Previous research shows that DKO HCT-116 cells grow much more slowly than their counterparts, implying that removing methyltransferases could attenuate cancer properties. The question of whether or not methylation at TLX1 could explain abnormal growth remains open. The protein product of TLX1 is important in development of embryonic tissue and in the growth of the spleen. While the protein seems to not have a defined role in the colon, recent research has implicated it in many cancers, including acute T-cell lymphoblastic leukemia [18]. This broad involvement suggests that TLX1 could be an unknown driver of oncogenesis if its function is silenced by methylation. It is logical to predict that removing hypermethylation of TLX1 could reduce HCT-116 cells’ cancerous properties.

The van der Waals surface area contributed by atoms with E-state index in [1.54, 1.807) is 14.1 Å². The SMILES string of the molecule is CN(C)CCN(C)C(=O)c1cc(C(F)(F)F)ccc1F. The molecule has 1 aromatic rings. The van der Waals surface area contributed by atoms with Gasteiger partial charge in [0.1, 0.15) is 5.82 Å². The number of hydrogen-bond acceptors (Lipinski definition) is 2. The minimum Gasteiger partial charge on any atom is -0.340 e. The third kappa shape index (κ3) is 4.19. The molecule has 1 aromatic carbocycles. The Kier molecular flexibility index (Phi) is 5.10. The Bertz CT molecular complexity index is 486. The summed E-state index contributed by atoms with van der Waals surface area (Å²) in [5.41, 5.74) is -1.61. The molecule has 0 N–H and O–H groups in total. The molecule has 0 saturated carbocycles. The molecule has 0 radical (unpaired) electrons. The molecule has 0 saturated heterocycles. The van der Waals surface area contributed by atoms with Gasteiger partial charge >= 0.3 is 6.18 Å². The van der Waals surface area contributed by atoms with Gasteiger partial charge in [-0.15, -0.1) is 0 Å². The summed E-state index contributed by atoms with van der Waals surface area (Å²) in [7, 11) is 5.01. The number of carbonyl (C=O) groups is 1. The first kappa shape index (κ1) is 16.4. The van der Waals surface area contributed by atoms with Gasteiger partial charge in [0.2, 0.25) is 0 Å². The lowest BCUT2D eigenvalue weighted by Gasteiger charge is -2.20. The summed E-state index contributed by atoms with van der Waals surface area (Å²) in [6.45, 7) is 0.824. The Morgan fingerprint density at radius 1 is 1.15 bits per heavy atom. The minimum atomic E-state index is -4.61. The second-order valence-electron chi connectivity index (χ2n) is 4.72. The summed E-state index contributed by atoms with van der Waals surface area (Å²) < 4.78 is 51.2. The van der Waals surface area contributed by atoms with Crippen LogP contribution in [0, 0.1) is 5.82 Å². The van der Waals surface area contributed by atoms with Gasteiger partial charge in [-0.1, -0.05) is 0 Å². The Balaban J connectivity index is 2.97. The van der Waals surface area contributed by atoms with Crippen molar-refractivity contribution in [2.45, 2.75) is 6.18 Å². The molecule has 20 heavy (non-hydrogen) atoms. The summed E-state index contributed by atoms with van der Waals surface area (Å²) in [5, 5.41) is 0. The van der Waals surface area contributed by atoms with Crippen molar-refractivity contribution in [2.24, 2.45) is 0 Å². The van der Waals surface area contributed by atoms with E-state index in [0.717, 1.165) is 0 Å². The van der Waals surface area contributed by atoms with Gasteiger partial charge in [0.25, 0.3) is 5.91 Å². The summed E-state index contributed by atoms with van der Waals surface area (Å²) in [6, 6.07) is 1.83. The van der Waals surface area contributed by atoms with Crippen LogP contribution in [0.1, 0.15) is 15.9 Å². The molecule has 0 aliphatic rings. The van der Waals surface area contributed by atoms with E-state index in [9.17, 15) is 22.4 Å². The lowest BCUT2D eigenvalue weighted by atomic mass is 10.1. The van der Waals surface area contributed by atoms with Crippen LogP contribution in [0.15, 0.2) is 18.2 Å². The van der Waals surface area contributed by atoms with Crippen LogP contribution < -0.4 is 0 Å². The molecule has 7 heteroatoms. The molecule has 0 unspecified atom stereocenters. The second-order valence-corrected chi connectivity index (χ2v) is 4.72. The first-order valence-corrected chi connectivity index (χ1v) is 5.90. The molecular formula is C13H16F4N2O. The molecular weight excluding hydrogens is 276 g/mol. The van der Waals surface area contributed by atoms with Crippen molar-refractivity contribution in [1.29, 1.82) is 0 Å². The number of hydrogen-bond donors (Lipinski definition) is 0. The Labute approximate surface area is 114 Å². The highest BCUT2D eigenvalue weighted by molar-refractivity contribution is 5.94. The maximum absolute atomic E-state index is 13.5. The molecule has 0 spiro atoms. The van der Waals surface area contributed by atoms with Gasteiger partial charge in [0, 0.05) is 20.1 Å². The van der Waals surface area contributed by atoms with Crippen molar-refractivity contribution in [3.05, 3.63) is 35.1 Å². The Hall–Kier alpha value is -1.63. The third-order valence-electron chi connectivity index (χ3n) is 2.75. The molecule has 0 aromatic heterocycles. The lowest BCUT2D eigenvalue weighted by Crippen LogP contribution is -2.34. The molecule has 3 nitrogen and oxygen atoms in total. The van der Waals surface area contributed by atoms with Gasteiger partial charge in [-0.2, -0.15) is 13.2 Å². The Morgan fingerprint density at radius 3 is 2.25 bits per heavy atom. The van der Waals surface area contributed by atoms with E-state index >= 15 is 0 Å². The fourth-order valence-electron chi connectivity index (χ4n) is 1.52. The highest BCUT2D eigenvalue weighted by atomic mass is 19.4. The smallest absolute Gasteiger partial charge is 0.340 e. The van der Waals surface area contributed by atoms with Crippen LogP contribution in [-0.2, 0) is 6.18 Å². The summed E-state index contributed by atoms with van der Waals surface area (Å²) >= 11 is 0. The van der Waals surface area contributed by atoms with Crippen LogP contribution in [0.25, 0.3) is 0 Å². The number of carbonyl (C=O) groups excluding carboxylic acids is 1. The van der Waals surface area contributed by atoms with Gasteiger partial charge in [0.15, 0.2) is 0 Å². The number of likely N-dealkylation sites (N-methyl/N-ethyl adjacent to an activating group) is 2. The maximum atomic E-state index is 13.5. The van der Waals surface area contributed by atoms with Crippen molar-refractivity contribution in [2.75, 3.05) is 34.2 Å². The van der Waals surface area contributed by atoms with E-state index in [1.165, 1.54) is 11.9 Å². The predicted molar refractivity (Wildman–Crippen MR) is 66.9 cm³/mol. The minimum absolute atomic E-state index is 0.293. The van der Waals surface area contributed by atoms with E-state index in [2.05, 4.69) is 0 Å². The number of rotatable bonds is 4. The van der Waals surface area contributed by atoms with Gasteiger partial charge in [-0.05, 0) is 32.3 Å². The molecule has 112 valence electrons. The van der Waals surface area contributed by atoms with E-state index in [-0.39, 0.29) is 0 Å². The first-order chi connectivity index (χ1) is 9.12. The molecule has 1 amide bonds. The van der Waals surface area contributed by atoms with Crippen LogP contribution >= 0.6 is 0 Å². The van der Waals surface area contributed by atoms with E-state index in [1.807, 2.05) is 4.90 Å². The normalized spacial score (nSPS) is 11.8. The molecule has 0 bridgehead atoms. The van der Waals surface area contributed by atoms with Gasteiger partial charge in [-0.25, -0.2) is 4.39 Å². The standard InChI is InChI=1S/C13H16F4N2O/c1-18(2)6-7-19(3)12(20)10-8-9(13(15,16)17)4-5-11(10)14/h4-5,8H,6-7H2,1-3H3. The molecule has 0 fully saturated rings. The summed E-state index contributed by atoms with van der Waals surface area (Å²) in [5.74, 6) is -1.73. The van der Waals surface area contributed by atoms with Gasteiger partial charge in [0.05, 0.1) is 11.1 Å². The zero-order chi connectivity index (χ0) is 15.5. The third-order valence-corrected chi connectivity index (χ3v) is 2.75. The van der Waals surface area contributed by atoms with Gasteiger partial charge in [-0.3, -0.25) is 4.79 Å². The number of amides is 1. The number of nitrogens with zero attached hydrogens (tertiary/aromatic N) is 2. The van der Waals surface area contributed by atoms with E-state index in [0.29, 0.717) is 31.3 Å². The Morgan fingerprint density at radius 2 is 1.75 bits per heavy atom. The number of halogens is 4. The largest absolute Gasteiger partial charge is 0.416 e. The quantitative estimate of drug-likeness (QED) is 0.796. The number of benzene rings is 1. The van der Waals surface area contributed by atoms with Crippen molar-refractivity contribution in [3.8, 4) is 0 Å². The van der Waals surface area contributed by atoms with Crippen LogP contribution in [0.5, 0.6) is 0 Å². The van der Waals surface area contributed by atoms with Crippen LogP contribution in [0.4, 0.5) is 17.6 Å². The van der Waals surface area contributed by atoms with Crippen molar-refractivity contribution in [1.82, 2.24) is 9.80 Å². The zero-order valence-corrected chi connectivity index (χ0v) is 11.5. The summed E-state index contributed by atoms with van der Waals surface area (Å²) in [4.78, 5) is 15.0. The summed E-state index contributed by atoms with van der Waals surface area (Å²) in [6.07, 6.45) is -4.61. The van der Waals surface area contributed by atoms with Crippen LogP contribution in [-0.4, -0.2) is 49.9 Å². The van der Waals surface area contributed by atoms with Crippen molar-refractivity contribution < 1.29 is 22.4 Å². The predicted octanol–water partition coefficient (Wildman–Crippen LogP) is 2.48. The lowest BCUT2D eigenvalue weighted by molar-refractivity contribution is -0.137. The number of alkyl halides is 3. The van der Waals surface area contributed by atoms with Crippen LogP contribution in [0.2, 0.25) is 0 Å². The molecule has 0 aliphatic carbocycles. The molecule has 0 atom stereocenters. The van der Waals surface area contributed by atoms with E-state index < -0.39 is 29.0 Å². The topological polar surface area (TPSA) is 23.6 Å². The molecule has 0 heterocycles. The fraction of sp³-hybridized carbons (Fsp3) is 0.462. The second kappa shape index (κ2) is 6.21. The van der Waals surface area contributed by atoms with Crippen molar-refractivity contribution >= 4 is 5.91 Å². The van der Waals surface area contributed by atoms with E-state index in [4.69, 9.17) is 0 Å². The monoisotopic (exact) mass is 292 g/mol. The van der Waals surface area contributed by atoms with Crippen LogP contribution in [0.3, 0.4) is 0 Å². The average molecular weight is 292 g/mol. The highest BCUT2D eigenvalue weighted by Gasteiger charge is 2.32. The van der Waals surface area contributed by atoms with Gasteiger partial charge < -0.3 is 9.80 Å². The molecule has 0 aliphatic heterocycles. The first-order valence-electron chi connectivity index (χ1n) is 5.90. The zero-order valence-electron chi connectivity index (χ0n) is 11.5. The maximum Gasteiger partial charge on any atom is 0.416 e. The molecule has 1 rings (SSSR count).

It also seems likely that the slowdown in growth attributed to decitabine is due to TLX1 hypermethylation reversal. The effect of decitabine on methylation was statistically significant, showing a reduction in this epigenetic modification in response to the drug. Simmer et al. also report a slow-down in growth when methylation is removed via a DKO, and one of their top methylation hits is TLX1. Taken together, these findings point to TLX1 hypermethylation as a potential driver for carcinogenesis. Despite this promising direction, it is important to remember that decitabine likely interacts with gene targets other than TLX1. Given the complexity of colorectal cancer and of the mechanisms of cell division, it is highly improbable that one gene alone would drive a drug effect. It is much more likely that multiple methylation sites on different genetic factors are targeted simultaneously to reverse the cancerous properties of the cells. Decitabine may even target other mechanisms besides epigenetic modification. As the drug is incorporated into the DNA instead of cytosine, the cell may recognize it as a DNA lesion. Since this lesion is not one of the natural DNA damage scenarios that the cell is used to encountering, it may not be able to trigger mismatch repair, base excision repair, or nucleotide excision repair to overcome the stall in replication. Ultimately, the collapse of the replication fork will be fatal for the cell. Considering alternative mechanisms is important, as it may provide novel research directions supplementing the findings on epigenetic modifications.